KLAS and CHIME report on the state of EMR interoperability in 2020 outlining 10 interoperability trends that highlight areas of progress and opportunities for industry improvement.
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Compared to the previous KLAS’ report on interoperability published in 2017, the data for 2020 suggest substantial progress including improved access to external records and data exchange through APIs. Still, there is room for growth. The ‘Trends in EMR Interoperability’ report outlines 10 trends in the interoperability area that could inform the interoperability development in the future.
Progress in deep interoperability. In general, organisations that are achieving deep interoperability are still few, but their number has increased twofold since 2017. About two-thirds of providers report to often/nearly always have access to required records, and the records’ viewing and use has become much more user-friendly.
Improved external connections. The report shows that nearly all EMR vendors now provide much more efficient connectivity to outside EMR records despite the regulatory challenges and lack of technical expertise in some cases. Vendors are now more focussed on API adoption and standardisation for better interoperability (e.g. FHIR adoption).
Smaller institutions are more connected. This shift is driven, on the one hand, by increasing expectations with regard to EMR interoperability that push vendors to improve shared access to data, and, on the other hand, by the ongoing EMR vendor consolidation and, consequently, ability for users to connect to a wider network of one vendor.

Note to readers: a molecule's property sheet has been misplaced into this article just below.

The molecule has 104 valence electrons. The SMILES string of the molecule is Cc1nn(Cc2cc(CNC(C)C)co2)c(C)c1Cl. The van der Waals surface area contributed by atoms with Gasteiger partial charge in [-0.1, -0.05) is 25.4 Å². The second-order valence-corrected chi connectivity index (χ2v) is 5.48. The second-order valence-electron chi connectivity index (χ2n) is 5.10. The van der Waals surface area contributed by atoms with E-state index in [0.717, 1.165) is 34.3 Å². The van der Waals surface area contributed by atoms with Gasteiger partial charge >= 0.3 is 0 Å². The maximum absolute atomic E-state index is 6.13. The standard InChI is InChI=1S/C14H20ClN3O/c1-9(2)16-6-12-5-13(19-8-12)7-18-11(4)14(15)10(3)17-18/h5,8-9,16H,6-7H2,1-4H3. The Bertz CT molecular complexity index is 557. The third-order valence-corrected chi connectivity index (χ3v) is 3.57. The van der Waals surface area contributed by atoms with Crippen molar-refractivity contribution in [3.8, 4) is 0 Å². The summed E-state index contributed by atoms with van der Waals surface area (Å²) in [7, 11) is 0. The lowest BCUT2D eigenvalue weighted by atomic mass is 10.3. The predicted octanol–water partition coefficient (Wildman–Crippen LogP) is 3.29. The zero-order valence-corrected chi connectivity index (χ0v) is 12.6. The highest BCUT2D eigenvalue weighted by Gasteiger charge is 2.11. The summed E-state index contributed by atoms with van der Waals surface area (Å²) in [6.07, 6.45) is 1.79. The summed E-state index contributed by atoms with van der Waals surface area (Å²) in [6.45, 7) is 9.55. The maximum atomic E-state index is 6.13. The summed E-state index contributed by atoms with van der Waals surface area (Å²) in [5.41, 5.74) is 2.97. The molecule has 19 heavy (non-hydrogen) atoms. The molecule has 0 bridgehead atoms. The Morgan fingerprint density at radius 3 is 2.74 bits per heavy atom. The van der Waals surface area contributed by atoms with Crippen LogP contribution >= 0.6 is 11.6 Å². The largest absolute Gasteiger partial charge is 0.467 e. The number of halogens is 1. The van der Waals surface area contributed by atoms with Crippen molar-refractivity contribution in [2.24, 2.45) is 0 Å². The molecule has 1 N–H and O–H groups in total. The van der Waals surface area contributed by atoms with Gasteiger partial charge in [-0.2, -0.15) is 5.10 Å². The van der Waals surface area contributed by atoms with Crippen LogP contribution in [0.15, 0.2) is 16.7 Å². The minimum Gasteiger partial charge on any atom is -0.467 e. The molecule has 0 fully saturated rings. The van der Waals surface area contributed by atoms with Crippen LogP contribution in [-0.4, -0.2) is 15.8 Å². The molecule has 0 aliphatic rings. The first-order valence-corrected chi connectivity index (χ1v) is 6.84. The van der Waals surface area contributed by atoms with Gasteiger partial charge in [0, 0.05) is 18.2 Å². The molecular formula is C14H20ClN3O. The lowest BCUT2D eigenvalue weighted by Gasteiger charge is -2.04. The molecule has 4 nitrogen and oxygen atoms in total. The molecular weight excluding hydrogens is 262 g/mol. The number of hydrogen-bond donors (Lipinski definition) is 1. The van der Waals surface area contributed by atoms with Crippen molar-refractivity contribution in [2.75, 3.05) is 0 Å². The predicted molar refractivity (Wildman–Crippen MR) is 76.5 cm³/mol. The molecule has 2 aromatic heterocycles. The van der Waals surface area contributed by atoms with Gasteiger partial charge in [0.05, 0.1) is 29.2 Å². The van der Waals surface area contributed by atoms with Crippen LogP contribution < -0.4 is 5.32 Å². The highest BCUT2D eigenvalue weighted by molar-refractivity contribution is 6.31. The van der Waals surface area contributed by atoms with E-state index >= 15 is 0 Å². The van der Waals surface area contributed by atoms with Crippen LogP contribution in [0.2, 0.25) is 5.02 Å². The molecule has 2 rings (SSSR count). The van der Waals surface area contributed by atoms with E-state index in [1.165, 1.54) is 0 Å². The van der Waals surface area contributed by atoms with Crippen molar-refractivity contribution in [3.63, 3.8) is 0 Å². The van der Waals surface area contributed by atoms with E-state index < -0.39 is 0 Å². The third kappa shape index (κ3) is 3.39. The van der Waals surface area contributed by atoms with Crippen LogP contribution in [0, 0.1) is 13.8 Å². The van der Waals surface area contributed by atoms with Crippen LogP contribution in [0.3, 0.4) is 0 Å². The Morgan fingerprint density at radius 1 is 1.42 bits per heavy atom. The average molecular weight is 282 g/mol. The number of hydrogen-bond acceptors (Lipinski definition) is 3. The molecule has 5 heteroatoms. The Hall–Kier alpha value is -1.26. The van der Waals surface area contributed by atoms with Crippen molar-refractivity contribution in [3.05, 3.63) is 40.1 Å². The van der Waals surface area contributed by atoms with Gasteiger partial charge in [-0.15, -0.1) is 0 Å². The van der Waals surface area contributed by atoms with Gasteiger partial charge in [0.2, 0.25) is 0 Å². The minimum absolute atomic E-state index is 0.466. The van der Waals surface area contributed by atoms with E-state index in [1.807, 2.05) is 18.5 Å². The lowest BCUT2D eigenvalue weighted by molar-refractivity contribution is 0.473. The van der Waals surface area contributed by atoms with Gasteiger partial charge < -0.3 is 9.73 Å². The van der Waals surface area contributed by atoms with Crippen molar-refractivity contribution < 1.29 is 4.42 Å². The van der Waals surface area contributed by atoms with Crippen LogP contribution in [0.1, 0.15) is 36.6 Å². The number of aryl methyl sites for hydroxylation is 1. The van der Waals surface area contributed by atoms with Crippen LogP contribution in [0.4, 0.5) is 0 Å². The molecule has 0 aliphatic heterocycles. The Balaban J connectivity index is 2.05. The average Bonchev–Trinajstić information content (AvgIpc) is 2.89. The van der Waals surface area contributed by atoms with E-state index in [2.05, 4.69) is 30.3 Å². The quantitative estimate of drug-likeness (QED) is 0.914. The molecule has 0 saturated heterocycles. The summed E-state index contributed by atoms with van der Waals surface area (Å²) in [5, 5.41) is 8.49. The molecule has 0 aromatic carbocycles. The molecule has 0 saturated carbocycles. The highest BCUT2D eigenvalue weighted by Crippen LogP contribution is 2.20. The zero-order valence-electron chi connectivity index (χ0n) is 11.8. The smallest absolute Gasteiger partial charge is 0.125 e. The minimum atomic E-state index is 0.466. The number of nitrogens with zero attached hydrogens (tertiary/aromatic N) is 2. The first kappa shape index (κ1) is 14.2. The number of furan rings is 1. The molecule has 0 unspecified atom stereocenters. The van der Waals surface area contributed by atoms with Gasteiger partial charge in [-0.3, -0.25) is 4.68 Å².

High costs and lack of support are major problems. Half of surveyed providers mentioned inadequate vendor support, and cost of both acquisition and maintenance was prohibitive for both smaller and larger organisations.
Growing use of national networks. Providers’ perceived value and adoption of national network is all-time high due to the completeness of data available and their user-friendliness. Public HIE is reported as the most valuable sharing method often combined with direct messaging.
Use of apps is growing. While in general applications are yet to be widely adopted, many healthcare providers use patient-facing apps. There is a mix of both vendor and internal solutions, with the latter implying the need for FHIR-based certification.
FHIR adoption expands. Proprietary APIs adoption is still wider that FHIR APIs’ but the latter is catching up in advanced organisations with EMRs from a larger vendor. FHIR APIs are commonly used for patient-record exchange, clinician-enabling tools and patient-facing tools.
FHIR’s value is unclear. Regardless of whether providers have already adopted FHIR or not, they share three major concerns about the standard, namely low adoption of apps by patients, unclear connection between adoption and outcomes, and challenges of quantifying identified outcomes.
Value in proprietary APIs. The application areas of proprietary APIs are the same with those of FHIR APIs, but the value of the former is much more clearly perceived and the user satisfaction levels are higher, especially in terms of operational benefits.
Record exchange and population health are priorities. Bidirectional and easier patient-record exchange is the most in-demand interoperability application. Providers also expect expanded functionality of population health tools and the incorporation of more social determinants of health (SDOH) data.
In conclusion, the two organisations acknowledge the progress achieved since 2017 but note that “there is still a significant opportunity for EMR vendors and provider organizations to partner effectively to help data exchange truly impact patient care”.
Source and image credit: KLAS and CHIME